T20 World Cup: David Warner's story finally finds its redemption arc
David Warner's match-winning half-century against Sri Lanka would've felt extra special given the nonsense that has surrounded him recently
To say that the last couple of months and the entire year, in general, has been among the most tumultuous phases in David Warner's career would be an understatement. Not only was his sacking as Sunrisers Hyderabad captain disgracefully handled, but the franchise also went on to add insult to injury by consistently dropping him from the squad in IPL 2021. For the last few matches of IPL, Warner wasn't even allowed to travel with the team to the stadium.
Yes, his form had been terrible of late. But he's the same guy who had led Sunrisers Hyderabad gloriously since assuming leadership and even won them the coveted IPL trophy in 2016. Warner is the highest-scoring overseas player in the history of the cash-rich league and is the fifth-highest scorer of all time. You'd think that warrants a certain kind of respect, no?
Having fallen inexplicably out of favour with SRH, David Warner now finds the warmth of embrace in a more familiar Australia camp where everyone from the coaching staff to the players back him with the reputation he deserves. Therefore, when he had scored 0, 2, 0, 1, 14 in the month leading up to the T20 World Cup and couldn't make much of an impression in the game against South Africa, it didn't worry the camp too much.
David Warner's form might've been a walking disaster but if there's one thing which he didn't lack during this entire time, it was his self-belief and the confidence to turn the situation around. Therefore, when he took on the Sri Lankan bowlers in the Powerplay instead of playing too many dots and trying to soak the pressure, it showed signs of the class and temperament he possesses, one that is equal parts instinct and equal parts method.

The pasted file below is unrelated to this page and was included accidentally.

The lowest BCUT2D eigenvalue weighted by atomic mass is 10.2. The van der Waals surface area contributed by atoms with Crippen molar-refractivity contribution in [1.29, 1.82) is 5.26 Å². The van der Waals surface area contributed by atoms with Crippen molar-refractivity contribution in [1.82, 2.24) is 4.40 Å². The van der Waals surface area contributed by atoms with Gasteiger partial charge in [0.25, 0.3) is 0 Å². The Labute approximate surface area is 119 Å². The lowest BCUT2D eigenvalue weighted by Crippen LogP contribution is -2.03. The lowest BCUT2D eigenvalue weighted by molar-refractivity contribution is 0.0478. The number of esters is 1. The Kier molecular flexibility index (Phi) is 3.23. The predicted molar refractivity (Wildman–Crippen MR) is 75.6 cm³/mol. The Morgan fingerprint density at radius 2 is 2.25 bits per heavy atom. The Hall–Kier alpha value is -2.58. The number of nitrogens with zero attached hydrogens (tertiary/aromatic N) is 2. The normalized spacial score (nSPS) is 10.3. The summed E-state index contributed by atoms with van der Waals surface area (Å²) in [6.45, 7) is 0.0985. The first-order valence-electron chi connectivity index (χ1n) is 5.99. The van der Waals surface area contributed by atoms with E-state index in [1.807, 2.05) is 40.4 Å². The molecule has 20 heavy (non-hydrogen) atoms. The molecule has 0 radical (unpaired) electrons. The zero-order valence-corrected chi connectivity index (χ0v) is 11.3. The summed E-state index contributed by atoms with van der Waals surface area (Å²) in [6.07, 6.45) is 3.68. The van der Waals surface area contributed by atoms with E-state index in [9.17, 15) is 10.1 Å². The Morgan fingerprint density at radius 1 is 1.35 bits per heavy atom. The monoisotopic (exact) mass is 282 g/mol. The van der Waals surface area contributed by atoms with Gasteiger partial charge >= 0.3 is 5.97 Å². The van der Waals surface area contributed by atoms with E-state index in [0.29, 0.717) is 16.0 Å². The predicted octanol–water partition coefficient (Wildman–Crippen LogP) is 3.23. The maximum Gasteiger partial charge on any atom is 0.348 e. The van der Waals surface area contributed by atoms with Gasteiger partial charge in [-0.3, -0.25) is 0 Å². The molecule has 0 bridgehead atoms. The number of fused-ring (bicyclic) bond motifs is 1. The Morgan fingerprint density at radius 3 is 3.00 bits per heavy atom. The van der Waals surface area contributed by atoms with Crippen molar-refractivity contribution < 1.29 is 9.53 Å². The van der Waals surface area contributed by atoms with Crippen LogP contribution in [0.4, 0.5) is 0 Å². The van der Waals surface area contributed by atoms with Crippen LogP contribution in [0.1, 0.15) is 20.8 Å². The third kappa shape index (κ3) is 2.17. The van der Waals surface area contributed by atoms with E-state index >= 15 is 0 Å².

Yes, the dropped catches and the misfields along the way gave him the lives to finally make the difference. But once he was done with the Powerplay, Warner didn't take long to get into his element. He welcomed the pacer's slower balls with masterful strokes through the leg side. On shots where he couldn't generate enough power, Warner made it up by running hard between the stumps and covering his 1s into 2s.
When the 35-year-old raised his bat, took off his helmet and kissed it, it might've tasted just that extra sweet. Not only had he shut his detractors for this time, he had also stood true on his own word. That every sportsperson goes through ups and downs. Form is temporary, class is permanent.
After the game was won, he was gleeful at the media conference but didn't get carried away. Being a seasoned veteran, he is aware of the ebb and flow nature of sport. "Tonight, I had to obviously start fresh," Warner said. "Everyone was talking about my form, which I reiterated was not a thing I was worried about. It was about going out there and starting well. That's all we're trying to do, apply pressure to the bowlers.
Shutting the critics down? No, never. That's the world of sport. When you ride the highs, you've got to ride the lows and you've got to stay confident, keep a smile on your face, and never let it get to you."
If the night against Sri Lanka where David Warner rediscovered his mojo is a sign of things to come, the entire nation of Australia can breathe a huge sigh of relief.